have done better on hill ground.” Charles Tayleure, Esq., of Parkfield, near Understanding that the illustrious consort of our Liverpool, in a note, dated April 11th, speaks thus: patriotic Queen had so far identified himself with

—“ In reply to your inquiries, I beg to say, that my the fortunes of the British farmer as to purchase a memory is not sufficiently good to enable me to pair of alpacas, with the intention of allowing them state in what year I imported the first alpacas and the range of his grounds, I addressed a note to vicuñas. I recollect that there were a pair of each, G. E. Anson, Esq., his royal highpess's treasurer, and that the alpacas had a young one, the others and, under date of March 5th, was honored with a none. I had the misfortune to have one of the reply in these words :-“ It is true that there are vicuñas killed by a dog; and in consequence of two alpacas at Windsor, but, as yet, no use has some subsequent importations of alpacas being dis- been made of them.” I have since received a eased, and the disease spreading to the others, I put sample of black wool, clipped from the Prince's them under the charge of a sliepherd in the neigh- male alpaca, and full ten inches long. In quality borhood, who, by administering too strong medi- it is much superior to the imported, being exceedcines, killed the greater part of them. This tended ingly soft and moist to the touch-a proof that the to disgust me; and, not long after, the only two fibres contain more yolk, or, in other words, the alpacas that I had left I gave to Lord Derby. On a animal has drawn more appropriate nourishment

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from our pastures than it could on the Peruvian here. Their clip of last year amounted to 175 lbs., mountains. The wool of the female is shorter, but which are beautiful silky fleeces, and which said equally fine and lustrous.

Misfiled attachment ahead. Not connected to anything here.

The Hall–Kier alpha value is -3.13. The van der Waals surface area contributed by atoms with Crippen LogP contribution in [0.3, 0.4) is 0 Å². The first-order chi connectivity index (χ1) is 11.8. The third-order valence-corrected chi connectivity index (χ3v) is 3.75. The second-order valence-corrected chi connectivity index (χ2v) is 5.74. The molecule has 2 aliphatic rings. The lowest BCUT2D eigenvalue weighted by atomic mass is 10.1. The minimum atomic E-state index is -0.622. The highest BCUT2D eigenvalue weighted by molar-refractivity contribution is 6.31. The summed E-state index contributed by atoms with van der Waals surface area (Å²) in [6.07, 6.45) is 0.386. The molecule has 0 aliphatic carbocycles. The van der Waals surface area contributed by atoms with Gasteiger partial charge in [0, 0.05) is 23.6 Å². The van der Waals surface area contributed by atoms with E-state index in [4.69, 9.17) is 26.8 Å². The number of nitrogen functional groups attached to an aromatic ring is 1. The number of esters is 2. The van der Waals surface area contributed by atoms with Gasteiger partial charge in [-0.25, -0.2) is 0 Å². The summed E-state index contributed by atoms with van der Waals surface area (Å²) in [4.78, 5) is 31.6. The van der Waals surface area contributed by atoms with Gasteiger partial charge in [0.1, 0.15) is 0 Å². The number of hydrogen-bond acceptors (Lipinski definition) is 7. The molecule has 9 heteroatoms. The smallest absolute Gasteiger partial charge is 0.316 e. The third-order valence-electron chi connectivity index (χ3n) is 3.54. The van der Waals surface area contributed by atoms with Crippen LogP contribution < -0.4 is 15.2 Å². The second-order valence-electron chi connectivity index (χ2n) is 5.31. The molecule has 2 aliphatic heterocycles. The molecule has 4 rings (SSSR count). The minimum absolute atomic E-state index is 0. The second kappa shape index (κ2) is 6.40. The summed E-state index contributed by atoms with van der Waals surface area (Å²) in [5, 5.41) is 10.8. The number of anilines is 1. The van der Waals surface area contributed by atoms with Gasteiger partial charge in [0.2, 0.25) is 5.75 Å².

silky wool is still in my possession." Under date of May 31st, I was favored with The introduction of the alpaca into the mountains the annexed from A. G. Stirling, Esq., of Craig- of Ireland is a new and important feature in the barnet Place, Lennoxtown, near Glasgow :-“1 experiment. The attempt was first made by Robt. received your letter concerning the alpaca, &c. It Bell, Esq., of Villa House, near Listowel, in the had for several years been my wish to procure a county of Kerry, a practical and observant farmer, couple of these animals from their native moun- who seems to have started with the determination tains; but, after various attempts, I found I could of treating the animals, as nearly as he could, with not succeed. Latterly, however, I was fortunate the same fare, and, in the same manner, as they are enough to obtain a male and female from the Earl on their native hills—that is, no petting, and plenty of Derby's stock, which were sent here about the of exposure. This is by far the most judicious latter end of last August. My motive was-first, plan, and it is to be regretted that it has not been that, considering the great altitude at which alpacas adopted earlier. Subjoined is an extract from a live at home, and the sort of food they şubsist report addressed to me by that gentleman, under upon, I thought that our hilly bent in Scotland, date of March 18th :which neither sheep, cow, nor horse, will eat, Agreeably to your request, I have much pleamight prove well adapted for them, taking into ac- sure in giving you a brief statement relative to the count the coarser herbage upon which they thrive; small herd of alpacas which we have here. These secondly, I wished to keep these Peruvians in my beautiful and interesting animals arrived at this sheep-park with the sheep, in front of the house, place in the summer of 1842, previous to which, 80 that I might be enabled to form an opinion of after being landed at Liverpool from their native their habits, &c.